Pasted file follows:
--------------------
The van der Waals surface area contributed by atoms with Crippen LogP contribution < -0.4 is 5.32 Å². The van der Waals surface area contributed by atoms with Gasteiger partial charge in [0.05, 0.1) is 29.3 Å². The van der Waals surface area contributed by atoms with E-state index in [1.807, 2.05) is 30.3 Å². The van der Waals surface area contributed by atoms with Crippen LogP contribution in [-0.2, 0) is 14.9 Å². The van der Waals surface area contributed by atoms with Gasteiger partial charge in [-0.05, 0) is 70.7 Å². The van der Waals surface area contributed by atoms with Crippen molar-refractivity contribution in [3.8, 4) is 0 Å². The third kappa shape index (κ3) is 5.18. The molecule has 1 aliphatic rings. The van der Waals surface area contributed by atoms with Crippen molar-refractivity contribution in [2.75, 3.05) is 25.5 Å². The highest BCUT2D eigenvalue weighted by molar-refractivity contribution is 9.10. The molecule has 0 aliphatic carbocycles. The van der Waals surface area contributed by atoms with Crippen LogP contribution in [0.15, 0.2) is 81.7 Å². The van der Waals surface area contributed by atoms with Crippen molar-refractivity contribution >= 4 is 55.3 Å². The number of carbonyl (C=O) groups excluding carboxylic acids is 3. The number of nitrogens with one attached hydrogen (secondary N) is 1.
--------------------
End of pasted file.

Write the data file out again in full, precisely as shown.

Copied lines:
The van der Waals surface area contributed by atoms with Crippen LogP contribution < -0.4 is 5.32 Å². The van der Waals surface area contributed by atoms with Gasteiger partial charge in [0.05, 0.1) is 29.3 Å². The van der Waals surface area contributed by atoms with E-state index in [1.807, 2.05) is 30.3 Å². The van der Waals surface area contributed by atoms with Crippen LogP contribution in [-0.2, 0) is 14.9 Å². The van der Waals surface area contributed by atoms with Gasteiger partial charge in [-0.05, 0) is 70.7 Å². The van der Waals surface area contributed by atoms with Crippen molar-refractivity contribution in [3.8, 4) is 0 Å². The third kappa shape index (κ3) is 5.18. The molecule has 1 aliphatic rings. The van der Waals surface area contributed by atoms with Crippen molar-refractivity contribution in [2.75, 3.05) is 25.5 Å². The highest BCUT2D eigenvalue weighted by molar-refractivity contribution is 9.10. The molecule has 0 aliphatic carbocycles. The van der Waals surface area contributed by atoms with Crippen LogP contribution in [0.15, 0.2) is 81.7 Å². The van der Waals surface area contributed by atoms with Crippen molar-refractivity contribution >= 4 is 55.3 Å². The number of carbonyl (C=O) groups excluding carboxylic acids is 3. The number of nitrogens with one attached hydrogen (secondary N) is 1.